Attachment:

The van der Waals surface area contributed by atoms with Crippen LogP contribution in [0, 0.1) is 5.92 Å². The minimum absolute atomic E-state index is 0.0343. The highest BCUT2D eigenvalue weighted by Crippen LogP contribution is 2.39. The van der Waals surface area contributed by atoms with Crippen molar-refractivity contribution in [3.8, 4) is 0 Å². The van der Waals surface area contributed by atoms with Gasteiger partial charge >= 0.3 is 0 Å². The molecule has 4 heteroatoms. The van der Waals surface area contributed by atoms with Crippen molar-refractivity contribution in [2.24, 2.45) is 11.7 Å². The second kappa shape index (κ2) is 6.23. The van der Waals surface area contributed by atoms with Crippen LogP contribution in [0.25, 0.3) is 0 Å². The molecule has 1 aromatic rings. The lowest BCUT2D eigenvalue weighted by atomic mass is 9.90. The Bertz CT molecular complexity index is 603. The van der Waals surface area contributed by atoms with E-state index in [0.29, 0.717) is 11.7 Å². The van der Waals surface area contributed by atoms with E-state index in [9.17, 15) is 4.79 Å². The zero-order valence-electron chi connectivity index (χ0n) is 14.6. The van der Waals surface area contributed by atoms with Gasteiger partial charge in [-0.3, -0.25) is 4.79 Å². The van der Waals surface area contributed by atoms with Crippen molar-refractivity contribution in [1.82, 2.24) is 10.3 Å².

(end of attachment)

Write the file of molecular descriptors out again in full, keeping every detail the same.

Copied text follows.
The van der Waals surface area contributed by atoms with Crippen LogP contribution in [0, 0.1) is 5.92 Å². The minimum absolute atomic E-state index is 0.0343. The highest BCUT2D eigenvalue weighted by Crippen LogP contribution is 2.39. The van der Waals surface area contributed by atoms with Crippen molar-refractivity contribution in [3.8, 4) is 0 Å². The van der Waals surface area contributed by atoms with Gasteiger partial charge >= 0.3 is 0 Å². The molecule has 4 heteroatoms. The van der Waals surface area contributed by atoms with Crippen molar-refractivity contribution in [2.24, 2.45) is 11.7 Å². The second kappa shape index (κ2) is 6.23. The van der Waals surface area contributed by atoms with Crippen LogP contribution in [0.25, 0.3) is 0 Å². The molecule has 1 aromatic rings. The lowest BCUT2D eigenvalue weighted by atomic mass is 9.90. The Bertz CT molecular complexity index is 603. The van der Waals surface area contributed by atoms with E-state index in [0.29, 0.717) is 11.7 Å². The van der Waals surface area contributed by atoms with E-state index in [9.17, 15) is 4.79 Å². The zero-order valence-electron chi connectivity index (χ0n) is 14.6. The van der Waals surface area contributed by atoms with Gasteiger partial charge in [-0.3, -0.25) is 4.79 Å². The van der Waals surface area contributed by atoms with Crippen molar-refractivity contribution in [1.82, 2.24) is 10.3 Å².